Did I Make a Big Mistake?

<p>I'm currently a sophomore majoring in BME. However, I just learned that majoring in BME for undergrad is a bad decision and is best pursued at the grad level. I planned on going to grad school for BME anyway, but what about my undergrad major? It's 2nd semester of sophomore year, I think it's too late to switch to another engineering major. Should I switch or stick it out?</p>

<p>If you are planning to go to grad school in BME anyways, then I don't think majoring in BME is a bad thing.</p>

<p>Then why are there so many posts saying that it is?</p>

<p>They are just saying B.S in BME alone is too broad to get you a job straight out of college. I think you would be fine if you get a M.S degree in it.</p>

<p>B.S. in BME is kind of useless for getting a job, but if you are going to go to grad school, then you should be fine. I would actually recommend going all the way to a PhD, since the field is research-heavy.</p>

<p>Ok thanks I feel better now</p>

<p>You can get a job with a BME B.S. degree but, for any technical position, you're going to be lumped in with bio/biochem majors, even though you generally had a tougher undergrad experience. If I'm right, this also applies to med. school.</p>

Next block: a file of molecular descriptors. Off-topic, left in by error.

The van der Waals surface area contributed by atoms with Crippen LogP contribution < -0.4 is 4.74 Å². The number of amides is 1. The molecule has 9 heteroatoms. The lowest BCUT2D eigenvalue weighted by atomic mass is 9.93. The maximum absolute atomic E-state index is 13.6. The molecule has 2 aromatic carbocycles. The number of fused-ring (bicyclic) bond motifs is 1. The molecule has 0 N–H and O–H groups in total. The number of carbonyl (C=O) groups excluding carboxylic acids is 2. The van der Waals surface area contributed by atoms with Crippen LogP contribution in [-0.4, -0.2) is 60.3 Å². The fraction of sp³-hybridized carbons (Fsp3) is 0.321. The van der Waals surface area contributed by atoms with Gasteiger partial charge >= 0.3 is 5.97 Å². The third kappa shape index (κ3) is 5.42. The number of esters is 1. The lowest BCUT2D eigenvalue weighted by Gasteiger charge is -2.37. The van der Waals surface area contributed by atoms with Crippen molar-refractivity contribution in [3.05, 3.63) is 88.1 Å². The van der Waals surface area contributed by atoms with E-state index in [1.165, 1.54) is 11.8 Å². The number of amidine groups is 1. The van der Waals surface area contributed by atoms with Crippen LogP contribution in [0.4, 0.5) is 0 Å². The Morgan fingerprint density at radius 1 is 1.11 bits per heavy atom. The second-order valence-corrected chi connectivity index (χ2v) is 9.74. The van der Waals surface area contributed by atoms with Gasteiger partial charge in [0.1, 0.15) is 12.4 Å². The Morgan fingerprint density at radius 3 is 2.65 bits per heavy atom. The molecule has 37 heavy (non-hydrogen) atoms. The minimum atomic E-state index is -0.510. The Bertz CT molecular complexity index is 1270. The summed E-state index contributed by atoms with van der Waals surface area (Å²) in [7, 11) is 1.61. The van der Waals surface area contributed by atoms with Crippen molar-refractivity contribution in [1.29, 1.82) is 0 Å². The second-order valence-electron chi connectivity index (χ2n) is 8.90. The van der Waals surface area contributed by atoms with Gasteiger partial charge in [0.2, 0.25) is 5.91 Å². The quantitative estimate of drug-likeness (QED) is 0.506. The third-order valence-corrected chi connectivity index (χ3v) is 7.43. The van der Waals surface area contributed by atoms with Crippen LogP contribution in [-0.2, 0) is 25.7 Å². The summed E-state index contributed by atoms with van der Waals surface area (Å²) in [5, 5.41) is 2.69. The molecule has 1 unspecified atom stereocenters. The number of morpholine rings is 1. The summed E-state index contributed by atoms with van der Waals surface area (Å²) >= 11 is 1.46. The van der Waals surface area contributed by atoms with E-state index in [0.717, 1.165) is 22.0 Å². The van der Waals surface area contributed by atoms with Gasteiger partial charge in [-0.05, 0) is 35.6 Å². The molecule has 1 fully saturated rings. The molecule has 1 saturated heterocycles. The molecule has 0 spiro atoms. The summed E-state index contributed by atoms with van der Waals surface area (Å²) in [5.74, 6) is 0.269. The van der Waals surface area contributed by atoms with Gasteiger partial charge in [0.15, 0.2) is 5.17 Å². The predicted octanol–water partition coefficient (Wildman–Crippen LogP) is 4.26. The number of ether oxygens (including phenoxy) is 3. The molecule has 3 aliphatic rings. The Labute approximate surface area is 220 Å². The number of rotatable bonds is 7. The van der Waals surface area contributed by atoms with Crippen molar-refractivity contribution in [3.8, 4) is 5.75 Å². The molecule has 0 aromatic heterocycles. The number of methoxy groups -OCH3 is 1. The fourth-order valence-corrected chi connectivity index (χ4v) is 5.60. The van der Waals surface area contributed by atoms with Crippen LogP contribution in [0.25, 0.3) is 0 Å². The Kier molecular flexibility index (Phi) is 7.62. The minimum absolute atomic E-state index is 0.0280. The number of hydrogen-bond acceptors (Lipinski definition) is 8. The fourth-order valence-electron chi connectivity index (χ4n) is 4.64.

Well, not necessarily. Last summer I interned at a top Fortune company where Biomedical Engineering majors/graduates were paid the same and qualified for all of the same jobs as ChemEs, MatSciEs, and ISEs. On the other hand, if you were a non-engineering (Biology/Chemistry/Physics) major, you were paid significantly less and started much lower on the "corporate ladder" once you graduated.</p>

<p>Which company was that? If you don't mind</p>

<p>Wow I was going to major in biomedical engineering and do pre-med. Turns out if I dont' make pre-med my "safety net" of engineering is useless as well!</p>

<p>Pre-med is the worst choice possible for a "safety net" major. Only a small fraction of pre-med majors ever even get to the point of actually applying to medical schools and the majority of them do not receive even one offer of admission from a US medical school.</p>